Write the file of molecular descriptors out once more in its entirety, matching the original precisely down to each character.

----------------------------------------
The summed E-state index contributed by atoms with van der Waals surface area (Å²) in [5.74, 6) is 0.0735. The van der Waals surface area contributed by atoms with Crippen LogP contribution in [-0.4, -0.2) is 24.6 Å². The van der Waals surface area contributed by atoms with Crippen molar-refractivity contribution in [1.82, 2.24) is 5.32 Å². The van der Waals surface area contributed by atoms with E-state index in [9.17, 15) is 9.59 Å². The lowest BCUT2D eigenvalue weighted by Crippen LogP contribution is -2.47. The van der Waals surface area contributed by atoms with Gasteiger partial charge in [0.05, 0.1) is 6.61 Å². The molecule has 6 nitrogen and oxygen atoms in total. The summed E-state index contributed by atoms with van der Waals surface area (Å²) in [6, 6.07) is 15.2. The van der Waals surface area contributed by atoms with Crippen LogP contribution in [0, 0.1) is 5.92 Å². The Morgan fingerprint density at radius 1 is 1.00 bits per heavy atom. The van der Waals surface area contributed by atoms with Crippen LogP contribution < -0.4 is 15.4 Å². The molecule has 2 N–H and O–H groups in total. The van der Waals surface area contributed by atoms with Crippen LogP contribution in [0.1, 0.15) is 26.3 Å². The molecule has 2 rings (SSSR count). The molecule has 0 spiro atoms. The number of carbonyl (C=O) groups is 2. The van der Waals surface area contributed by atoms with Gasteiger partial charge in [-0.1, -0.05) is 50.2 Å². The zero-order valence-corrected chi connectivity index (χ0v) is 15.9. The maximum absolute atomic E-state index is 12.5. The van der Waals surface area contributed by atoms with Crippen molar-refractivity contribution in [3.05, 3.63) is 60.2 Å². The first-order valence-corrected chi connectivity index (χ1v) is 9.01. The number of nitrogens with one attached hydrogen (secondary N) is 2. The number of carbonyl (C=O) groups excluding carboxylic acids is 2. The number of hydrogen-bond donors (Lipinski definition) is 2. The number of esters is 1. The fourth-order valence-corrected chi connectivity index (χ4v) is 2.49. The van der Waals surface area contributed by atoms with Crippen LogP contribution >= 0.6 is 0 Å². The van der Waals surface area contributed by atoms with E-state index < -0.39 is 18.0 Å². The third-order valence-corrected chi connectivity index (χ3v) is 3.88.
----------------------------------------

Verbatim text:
The summed E-state index contributed by atoms with van der Waals surface area (Å²) in [5.74, 6) is 0.0735. The van der Waals surface area contributed by atoms with Crippen LogP contribution in [-0.4, -0.2) is 24.6 Å². The van der Waals surface area contributed by atoms with Crippen molar-refractivity contribution in [1.82, 2.24) is 5.32 Å². The van der Waals surface area contributed by atoms with E-state index in [9.17, 15) is 9.59 Å². The lowest BCUT2D eigenvalue weighted by Crippen LogP contribution is -2.47. The van der Waals surface area contributed by atoms with Gasteiger partial charge in [0.05, 0.1) is 6.61 Å². The molecule has 6 nitrogen and oxygen atoms in total. The summed E-state index contributed by atoms with van der Waals surface area (Å²) in [6, 6.07) is 15.2. The van der Waals surface area contributed by atoms with Crippen LogP contribution in [0, 0.1) is 5.92 Å². The Morgan fingerprint density at radius 1 is 1.00 bits per heavy atom. The van der Waals surface area contributed by atoms with Crippen LogP contribution < -0.4 is 15.4 Å². The molecule has 2 N–H and O–H groups in total. The van der Waals surface area contributed by atoms with Crippen LogP contribution in [0.1, 0.15) is 26.3 Å². The molecule has 2 rings (SSSR count). The molecule has 0 spiro atoms. The number of carbonyl (C=O) groups is 2. The van der Waals surface area contributed by atoms with Gasteiger partial charge in [-0.1, -0.05) is 50.2 Å². The zero-order valence-corrected chi connectivity index (χ0v) is 15.9. The maximum absolute atomic E-state index is 12.5. The van der Waals surface area contributed by atoms with Crippen molar-refractivity contribution in [3.05, 3.63) is 60.2 Å². The first-order valence-corrected chi connectivity index (χ1v) is 9.01. The number of nitrogens with one attached hydrogen (secondary N) is 2. The number of carbonyl (C=O) groups excluding carboxylic acids is 2. The number of hydrogen-bond donors (Lipinski definition) is 2. The number of esters is 1. The fourth-order valence-corrected chi connectivity index (χ4v) is 2.49. The van der Waals surface area contributed by atoms with Crippen LogP contribution >= 0.6 is 0 Å². The van der Waals surface area contributed by atoms with E-state index < -0.39 is 18.0 Å². The third-order valence-corrected chi connectivity index (χ3v) is 3.88.